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dir Hattie Dalton
scr Vaughan Sivell
prd Kelly Broad, Vaughan Sivell
with Benedict Cumberbatch, JJ Feild, Tom Burke, Adam Robertson, Hugh Bonneville, Eros Vlahos, Nia Roberts, Rupert Frazer
release UK Jun.10 eiff
Then on till morning: Feild and Cumberbatch
|R E V I E W B Y R I C H C L I N E|
A fascinating, realistic exploration of male friendship, this beautifully shot and finely acted drama will struggle to find an audience simply because its subject matter is ultimately so dark.
James (Cumberbatch) has just turned 29 and he's dying of cancer. As a birthday wish, he gets his best mates Miles, Davy and Bill (Feild, Burke and Robertson) to take him on a hike across Pembrokeshire to his favourite beach. Along the way, good-natured banter gives way to sometimes too-honest conversations as they have a series of small adventures on the vertiginous cliffs. The question is whether their friendship can survive all of the things that are finally about to be said.
Director Dalton has a wonderful eye for both telling detail and natural beauty, and the combination here is extremely striking. Sometimes there's a little too much information on screen (and in the dialog), as if we might not get it otherwise, and perhaps a few too many things go accidentally wrong during the expedition. But the characters are so vividly drawn that we don't mind, as all four central actors deliver raw, likeable performances. Their dialog snaps with tough, funny honesty.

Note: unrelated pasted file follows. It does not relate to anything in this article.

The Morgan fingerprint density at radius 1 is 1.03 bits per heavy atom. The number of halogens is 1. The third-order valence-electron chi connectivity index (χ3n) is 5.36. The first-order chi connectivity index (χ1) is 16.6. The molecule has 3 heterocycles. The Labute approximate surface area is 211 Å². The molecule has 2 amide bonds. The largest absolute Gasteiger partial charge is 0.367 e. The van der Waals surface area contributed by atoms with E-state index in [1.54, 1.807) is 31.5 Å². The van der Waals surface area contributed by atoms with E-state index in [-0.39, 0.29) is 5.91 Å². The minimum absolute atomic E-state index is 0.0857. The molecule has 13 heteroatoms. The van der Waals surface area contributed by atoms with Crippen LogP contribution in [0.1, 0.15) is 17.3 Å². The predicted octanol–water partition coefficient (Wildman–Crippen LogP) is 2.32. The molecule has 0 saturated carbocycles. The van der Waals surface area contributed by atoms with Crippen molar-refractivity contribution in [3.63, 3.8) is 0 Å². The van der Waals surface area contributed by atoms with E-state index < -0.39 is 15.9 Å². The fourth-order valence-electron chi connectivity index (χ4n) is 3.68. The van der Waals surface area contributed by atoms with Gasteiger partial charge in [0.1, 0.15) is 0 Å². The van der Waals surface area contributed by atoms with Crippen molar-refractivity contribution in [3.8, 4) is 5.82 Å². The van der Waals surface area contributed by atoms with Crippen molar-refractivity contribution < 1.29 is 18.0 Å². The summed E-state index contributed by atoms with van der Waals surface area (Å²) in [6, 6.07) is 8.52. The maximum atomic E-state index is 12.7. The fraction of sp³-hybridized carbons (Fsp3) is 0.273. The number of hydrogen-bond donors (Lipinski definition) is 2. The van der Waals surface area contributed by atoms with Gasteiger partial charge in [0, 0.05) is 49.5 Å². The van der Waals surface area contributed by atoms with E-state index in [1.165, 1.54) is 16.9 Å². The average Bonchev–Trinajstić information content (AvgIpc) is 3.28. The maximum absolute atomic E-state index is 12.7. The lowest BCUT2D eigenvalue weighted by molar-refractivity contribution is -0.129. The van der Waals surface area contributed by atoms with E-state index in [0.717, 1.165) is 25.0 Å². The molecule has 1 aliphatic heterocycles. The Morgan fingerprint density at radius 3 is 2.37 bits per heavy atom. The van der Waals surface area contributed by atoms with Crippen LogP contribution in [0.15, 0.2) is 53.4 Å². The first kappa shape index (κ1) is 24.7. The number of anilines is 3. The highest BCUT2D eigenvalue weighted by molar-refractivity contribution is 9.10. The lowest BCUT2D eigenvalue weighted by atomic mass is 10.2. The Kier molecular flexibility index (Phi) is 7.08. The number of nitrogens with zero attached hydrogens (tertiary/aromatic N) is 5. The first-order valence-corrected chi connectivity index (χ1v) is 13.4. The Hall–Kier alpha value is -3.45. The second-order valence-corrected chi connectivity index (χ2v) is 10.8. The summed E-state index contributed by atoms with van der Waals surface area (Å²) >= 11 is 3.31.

It's especially great to see Cumberbatch and Feild in contemporary roles that feel much more natural than the period figures they usually play. With Burke and Robertson, they create a terrific sense of camaraderie, with each interrelationship having its own strengths and weaknesses along the way. And we can see how their group dynamic makes them such a formidable team, especially when they confront each other cruelly yet never lose their sense of loyalty.
This is also a remarkably bold film in its subject matter, as it could have left out the cancer subplot and just made it a more riotous, crowd-pleasing romp along the dramatic Welsh coastline. Instead, things get very dark indeed from time to time, and especially in the wrenching finale. The overriding theme is of four young men at that point in life when they realise that their dreams have become fantasies rather than possibilities, and that life from here on might be a matter of settling for the best that comes along rather than clinging to a dream. Yes, it's bleak, but also movingly resonant.
|R E A D E R R E V I E W S|
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© 2010 by Rich Cline, Shadows on the Wall|
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